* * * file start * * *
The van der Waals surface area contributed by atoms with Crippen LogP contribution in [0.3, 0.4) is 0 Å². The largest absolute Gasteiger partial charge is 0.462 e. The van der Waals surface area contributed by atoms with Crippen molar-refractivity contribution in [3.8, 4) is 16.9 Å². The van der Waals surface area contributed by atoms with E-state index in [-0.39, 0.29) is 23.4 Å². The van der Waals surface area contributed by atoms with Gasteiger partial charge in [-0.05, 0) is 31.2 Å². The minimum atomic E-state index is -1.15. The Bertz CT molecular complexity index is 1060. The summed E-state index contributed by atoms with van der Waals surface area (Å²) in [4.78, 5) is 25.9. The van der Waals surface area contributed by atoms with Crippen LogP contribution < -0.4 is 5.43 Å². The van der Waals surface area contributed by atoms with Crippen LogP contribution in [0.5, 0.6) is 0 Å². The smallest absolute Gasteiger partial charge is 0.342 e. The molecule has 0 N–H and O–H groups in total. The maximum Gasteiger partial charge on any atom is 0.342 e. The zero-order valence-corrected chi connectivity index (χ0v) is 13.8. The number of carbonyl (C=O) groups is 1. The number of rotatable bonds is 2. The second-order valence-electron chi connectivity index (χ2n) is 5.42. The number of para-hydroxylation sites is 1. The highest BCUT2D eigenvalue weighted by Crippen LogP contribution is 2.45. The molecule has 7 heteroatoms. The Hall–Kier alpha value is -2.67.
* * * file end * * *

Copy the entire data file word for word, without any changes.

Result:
The van der Waals surface area contributed by atoms with Crippen LogP contribution in [0.3, 0.4) is 0 Å². The largest absolute Gasteiger partial charge is 0.462 e. The van der Waals surface area contributed by atoms with Crippen molar-refractivity contribution in [3.8, 4) is 16.9 Å². The van der Waals surface area contributed by atoms with E-state index in [-0.39, 0.29) is 23.4 Å². The van der Waals surface area contributed by atoms with Gasteiger partial charge in [-0.05, 0) is 31.2 Å². The minimum atomic E-state index is -1.15. The Bertz CT molecular complexity index is 1060. The summed E-state index contributed by atoms with van der Waals surface area (Å²) in [4.78, 5) is 25.9. The van der Waals surface area contributed by atoms with Crippen LogP contribution < -0.4 is 5.43 Å². The van der Waals surface area contributed by atoms with Crippen LogP contribution in [0.5, 0.6) is 0 Å². The smallest absolute Gasteiger partial charge is 0.342 e. The molecule has 0 N–H and O–H groups in total. The maximum Gasteiger partial charge on any atom is 0.342 e. The zero-order valence-corrected chi connectivity index (χ0v) is 13.8. The number of carbonyl (C=O) groups is 1. The number of rotatable bonds is 2. The second-order valence-electron chi connectivity index (χ2n) is 5.42. The number of para-hydroxylation sites is 1. The highest BCUT2D eigenvalue weighted by Crippen LogP contribution is 2.45. The molecule has 7 heteroatoms. The Hall–Kier alpha value is -2.67.